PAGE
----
State of the Union 2016, Education Analysis
January 13, 2016
President Barack Obama, in his final State of the Union (SOTU) address Tuesday night, touched on education issues as part of his legacy of accomplishments and his vision for the country’s future.
“We agree that real opportunity requires every American to get the education and training they need to land a good-paying job,’’ he said. Obama praised the “bipartisan reform of No Child Left Behind” as “an important start,” but he did not specifically mention its replacement, called the Every Student Succeeds Act or ESSA, which he signed into law December 10.
President Obama trumpeted record high school graduation rates, now at 82 percent nationally. Those rates vary by state, however, and are lower for black, Hispanic, and low-income students. In higher education, the president pointed to an increase in the number of engineering graduates.
Looking forward, he said to applause, “We should build on that progress, by providing Pre-K for all” and “offering every student the hands-on computer science and math classes that make them job-ready on day one.”
Congress has refused to approve the president’s plan to for universal preschool for all 4-year-olds. The First Five Years Fund, which advocates for high-quality early learning, said it was the fourth year that the president has mentioned early learning in his State of the Union address.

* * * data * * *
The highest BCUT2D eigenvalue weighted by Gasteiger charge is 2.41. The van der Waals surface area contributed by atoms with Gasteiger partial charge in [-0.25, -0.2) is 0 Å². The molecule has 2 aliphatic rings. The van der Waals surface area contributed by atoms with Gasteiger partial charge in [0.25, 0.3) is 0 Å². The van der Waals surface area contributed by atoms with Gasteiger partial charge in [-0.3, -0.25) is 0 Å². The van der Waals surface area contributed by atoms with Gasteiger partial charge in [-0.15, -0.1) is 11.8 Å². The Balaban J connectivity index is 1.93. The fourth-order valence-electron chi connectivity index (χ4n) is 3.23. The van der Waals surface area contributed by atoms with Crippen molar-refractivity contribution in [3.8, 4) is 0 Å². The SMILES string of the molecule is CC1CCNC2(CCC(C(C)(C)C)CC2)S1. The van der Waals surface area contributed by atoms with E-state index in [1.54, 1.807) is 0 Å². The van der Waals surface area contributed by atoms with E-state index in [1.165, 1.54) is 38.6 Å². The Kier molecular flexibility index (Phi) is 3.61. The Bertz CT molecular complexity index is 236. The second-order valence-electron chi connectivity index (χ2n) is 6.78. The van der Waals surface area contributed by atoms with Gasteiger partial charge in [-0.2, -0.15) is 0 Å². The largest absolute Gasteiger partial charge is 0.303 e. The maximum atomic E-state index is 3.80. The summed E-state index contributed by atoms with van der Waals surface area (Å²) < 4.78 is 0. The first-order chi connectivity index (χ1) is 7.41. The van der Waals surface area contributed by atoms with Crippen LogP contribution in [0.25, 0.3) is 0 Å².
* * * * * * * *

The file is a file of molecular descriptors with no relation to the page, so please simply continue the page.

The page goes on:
President Obama also underscored his administration’s “bold steps” to bring greater connectivity to America’s classrooms. The White House website noted the connectivity divide in schools has been cut by about half since 2013.
This year’s address, as advertised, focused more on vision and priorities than it did on specific programs or detailed plans of action. That was true for education as well. Obama won bipartisan applause when he said, “We should recruit and support more great teachers for our kids.” But the president offered no game plan for his final year in office.
On higher education, the president returned briefly to the theme of college affordability, which was a prominent part of the 2015 SOTU address. He urged Congress to work with him “to make college affordable for every American. Because no hard-working student should be stuck in the red.” He touted his administration’s efforts to revamp student loans and added that “we’ve actually got to cut the cost of college.” The president argued that “providing two years of community college at no cost for every responsible student” is one of the best ways to do this.
Republicans were quick to comment on the president’s prescriptions for education. Gov. Nikki Haley (R-SC), whose state was one of only three to repeal Common Core State Standards, delivered the official, televised GOP response. She was critical of President Obama’s approach and his record, and she outlined ways a Republican administration would move the country forward. She focused on taxes, health care, and the need to “reform education so that it works best for students, parents, and teachers—not for Washington bureaucrats and union bosses.”